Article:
“The business of making and selling aeroplanes is not for the fainthearted . . . In deciding to build a new airliner, a manufacturer is literally betting the company.”
The opening lines of The Sporty Game, John Newhouse’s definitive history of the commercial aerospace industry, were written in 1982 when Boeing, McDonnell Douglas and Airbus Industrie were battling for dominance of the skies. Being sporty is the industry’s euphemism to describe the mammoth gamble that each new aircraft represents.
Almost 40 years later, Canada’s Bombardier Inc has proved the truth of his words. The company’s audacious attempt to move into the high stakes world of passenger jets left it with crippling debt and forced a fire sale of assets that this week culminated in the decision to sell its US$8 billion-a-year train manufacturing business to Alstom of France. Just over a week ago, the company finally sold the last of its interest in the CSeries small single-aisle jet program on which it had staked its future.
The disposals have left the group focused on business aviation, still employing 18,000 people and with revenues of US$7 billion. But it is a shadow of the global industrial champion spanning trains, trams, regional jets, turboprops and the highly specialized business of aircraft wing manufacture that once boasted a workforce of up to 70,000.
In hindsight, it is easy to spot the mistakes. Bombardier, which had grown rapidly through state-sponsored acquisitions, clearly underestimated the challenges of developing a new generation aircraft. As a family-controlled company that had long relied on government financial support to take risks, there must have been a sense of complacency about potential failure. There was arrogance too in the company’s refusal to woo initial customers with the heavy discounts that are normal for a first-of-its-kind aircraft. But, most fatally, Bombardier failed to recognize the inevitable reaction of Boeing and Airbus to a jet that came dangerously close to competing with the smallest of their aircraft.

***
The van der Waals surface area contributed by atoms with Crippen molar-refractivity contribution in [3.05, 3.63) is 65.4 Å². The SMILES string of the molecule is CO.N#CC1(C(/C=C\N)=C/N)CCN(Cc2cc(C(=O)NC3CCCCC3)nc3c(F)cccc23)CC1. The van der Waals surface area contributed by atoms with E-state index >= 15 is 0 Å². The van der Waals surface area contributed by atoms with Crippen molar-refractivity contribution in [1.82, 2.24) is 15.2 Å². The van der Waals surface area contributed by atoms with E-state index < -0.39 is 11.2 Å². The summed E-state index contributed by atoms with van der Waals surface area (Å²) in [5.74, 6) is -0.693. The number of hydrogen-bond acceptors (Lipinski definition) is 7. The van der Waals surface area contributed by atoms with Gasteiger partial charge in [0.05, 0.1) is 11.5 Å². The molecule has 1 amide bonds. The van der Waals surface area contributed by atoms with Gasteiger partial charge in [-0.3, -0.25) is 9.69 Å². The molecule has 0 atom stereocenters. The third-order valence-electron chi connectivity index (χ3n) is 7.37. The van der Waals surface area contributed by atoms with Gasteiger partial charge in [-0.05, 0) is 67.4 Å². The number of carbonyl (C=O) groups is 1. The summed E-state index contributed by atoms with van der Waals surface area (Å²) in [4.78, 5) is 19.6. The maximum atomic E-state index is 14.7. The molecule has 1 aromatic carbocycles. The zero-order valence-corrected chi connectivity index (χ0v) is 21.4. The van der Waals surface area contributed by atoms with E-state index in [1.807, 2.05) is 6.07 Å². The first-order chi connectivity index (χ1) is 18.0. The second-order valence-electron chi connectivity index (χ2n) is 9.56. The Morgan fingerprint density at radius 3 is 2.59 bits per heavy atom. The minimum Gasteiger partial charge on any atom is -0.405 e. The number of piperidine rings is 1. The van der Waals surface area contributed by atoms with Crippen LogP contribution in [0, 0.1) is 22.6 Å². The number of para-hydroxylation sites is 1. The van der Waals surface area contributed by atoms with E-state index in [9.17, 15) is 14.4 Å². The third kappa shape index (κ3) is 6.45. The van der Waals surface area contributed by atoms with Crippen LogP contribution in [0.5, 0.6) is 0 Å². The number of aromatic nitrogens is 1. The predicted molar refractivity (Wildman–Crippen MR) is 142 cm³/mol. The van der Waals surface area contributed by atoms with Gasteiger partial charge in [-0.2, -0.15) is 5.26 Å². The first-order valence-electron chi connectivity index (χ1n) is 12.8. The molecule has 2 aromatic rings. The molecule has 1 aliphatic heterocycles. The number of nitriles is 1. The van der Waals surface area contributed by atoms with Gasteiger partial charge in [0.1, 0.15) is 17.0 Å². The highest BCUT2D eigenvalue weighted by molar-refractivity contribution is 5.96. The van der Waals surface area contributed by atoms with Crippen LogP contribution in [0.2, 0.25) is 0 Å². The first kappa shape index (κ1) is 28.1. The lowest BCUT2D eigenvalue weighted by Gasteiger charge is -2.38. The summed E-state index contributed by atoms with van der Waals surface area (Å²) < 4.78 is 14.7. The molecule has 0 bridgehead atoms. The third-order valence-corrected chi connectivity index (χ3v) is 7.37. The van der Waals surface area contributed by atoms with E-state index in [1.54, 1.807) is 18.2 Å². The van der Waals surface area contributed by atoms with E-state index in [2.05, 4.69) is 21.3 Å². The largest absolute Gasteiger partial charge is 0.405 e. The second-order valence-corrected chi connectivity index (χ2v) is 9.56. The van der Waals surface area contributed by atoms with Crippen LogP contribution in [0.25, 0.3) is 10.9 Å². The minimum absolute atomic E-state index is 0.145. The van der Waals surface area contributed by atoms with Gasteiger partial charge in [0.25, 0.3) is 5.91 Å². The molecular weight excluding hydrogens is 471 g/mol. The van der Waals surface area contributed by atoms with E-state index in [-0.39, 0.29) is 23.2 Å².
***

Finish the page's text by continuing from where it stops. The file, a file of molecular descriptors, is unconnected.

Bitter enemies in all other respects, the duopolists were aligned in their determination to ensure Bombardier could never get close to challenging their hold on the passenger jet market. Both ruthlessly undercut the CSeries by offering bargain basement prices on their smallest aircraft, leaving Bombardier struggling to clinch orders.
State-of-the-art features and new technology should have given it an advantage. Dubbed the Whisperjet thanks to its substantially quieter operation, the CSeries used innovative materials and systems to cut weight, fuel use and emissions and offer greater passenger comfort. Yet, while Bombardier defined it as a regional jet — a market not addressed by Boeing or Airbus — it was obvious that the CSeries could eventually be used more efficiently over a long enough range to start challenging the incumbents’ smallest aircraft.
In the end, that sealed Bombardier’s fate. Just as it appeared most of the program risk had been overcome — and after Bombardier had absorbed billions in extra costs, along with repeated public bailouts — it was forced to sell control of the CSeries to Airbus for the paltry sum of $1 in 2017. Boeing, stung by longtime customer Delta’s decision to buy the jet, had pushed it into Airbus’ grasp by convincing Washington to slap punitive tariffs on the aircraft.
Since Airbus took control, orders have surged. But this month, Bombardier exited the program completely, leaving Airbus to reap the benefits. Bombardier’s failure should be a salutary lesson for those who believe that new technologies might provide an opportunity to break the two decade Boeing-Airbus duopoly. Some, such as Wright Electric of the U.S., believe they can transform commercial aviation with electric or hybrid aircraft. Perhaps. But in the remote likelihood they ever come close, it may not be the technology that ultimately decides their fate.
SOURCE : FINANCIAL POST